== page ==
3 days later it was to come when on the 18th they joined 43 (Hurricane) Sqn, 64 (Spitfire) Sqn and 264 (Defiant) Sqn heading towards an enemy nearing RAF Kenley. The 60 German bombers (Do17’s and Ju88’s) had a small fighter escort of just 25 bf109’s thanks to the huge 1350+ number of enemy raiders that had attacked the previous day. The RAF fighters (less the Defiants) engaged the 109’s with a rare numerical superiority and attempted to draw them away from the bomber force.

Sqn Ldr Wilkinson - claimed his first kill today, abf109

Sqn Ldr Wilkinson – claimed his and his Sqn’s first kill today, a bf109

Sqn Ldr Rodney Wilkinson led Red section into engaging the 109’s while the rest of the Sqn made for the bombers. Wilkinson was clearly a man with a score to settle and before long he had gotten onto the tail of a 109. At 200 yards he let his quarry have it with a 10 second burst almost expending all his ammunition. The 109 suddenly lost power as the engine caught fire. Then in an instant the airplane exploded and was no more. 266 Sqn had its first kill. The 109’s were now being overwhelmed and after 4 more were shot down they broke off and made for home. The bombers meanwhile were being massacred. 23 of the original force were destroyed with 266 Sqn claiming 10.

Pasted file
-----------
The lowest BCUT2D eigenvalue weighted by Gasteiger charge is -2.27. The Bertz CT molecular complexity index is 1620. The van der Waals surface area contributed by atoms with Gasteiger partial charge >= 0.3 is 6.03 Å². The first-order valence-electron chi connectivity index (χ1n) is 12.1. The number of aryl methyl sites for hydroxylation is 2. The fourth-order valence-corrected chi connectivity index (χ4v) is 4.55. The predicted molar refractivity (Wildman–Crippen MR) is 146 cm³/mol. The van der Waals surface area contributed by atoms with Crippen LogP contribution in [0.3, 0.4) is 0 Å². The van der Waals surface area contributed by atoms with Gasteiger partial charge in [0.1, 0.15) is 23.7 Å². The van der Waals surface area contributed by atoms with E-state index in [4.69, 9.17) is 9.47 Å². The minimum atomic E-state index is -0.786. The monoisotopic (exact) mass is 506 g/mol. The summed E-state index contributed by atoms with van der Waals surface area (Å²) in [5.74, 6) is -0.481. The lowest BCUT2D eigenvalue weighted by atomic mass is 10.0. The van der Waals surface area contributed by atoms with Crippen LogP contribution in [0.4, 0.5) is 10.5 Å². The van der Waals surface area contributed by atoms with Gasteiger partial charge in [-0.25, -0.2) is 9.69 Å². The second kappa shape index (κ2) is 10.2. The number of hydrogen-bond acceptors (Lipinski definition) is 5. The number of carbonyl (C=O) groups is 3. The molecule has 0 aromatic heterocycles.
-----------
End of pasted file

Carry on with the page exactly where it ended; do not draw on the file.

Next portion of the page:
Fg Off Norman Burnett - claimed a brace of Do17's today

Fg Off Norman Burnett – claimed a brace of Do17’s today

Notably Fg Off Norman Burnett and Plt Off John Soden both got a brace while Sgt Don Kingaby also shot one down bringing his tally for the war to 4. 266 Sqn was up and running.

Tonight, Wilkinson and his boys were the toast of the Rotherfield pubs. The Kings Arms, The Catts Inn, The George, The Harvest Moon and the Bicycle Arms all ran dry as copious pints of Harvey’s Best were guzzled down by the locals.

Sqn Ldr Rodney Levett Wilkinson - CO 266 (Rhodesia) Sqn

Sqn Ldr Rodney Levett Wilkinson – CO 266 (Rhodesia) Sqn

By a strange quirk of fate, while conducting research on another airman, I unexpectedly discovered that the Parish had its very own Battle of Britain airman (ack. Battle of Britain Monument). His story is not documented, so on the anniversary of his death it felt the done thing to redress the balance and remember one of our Few.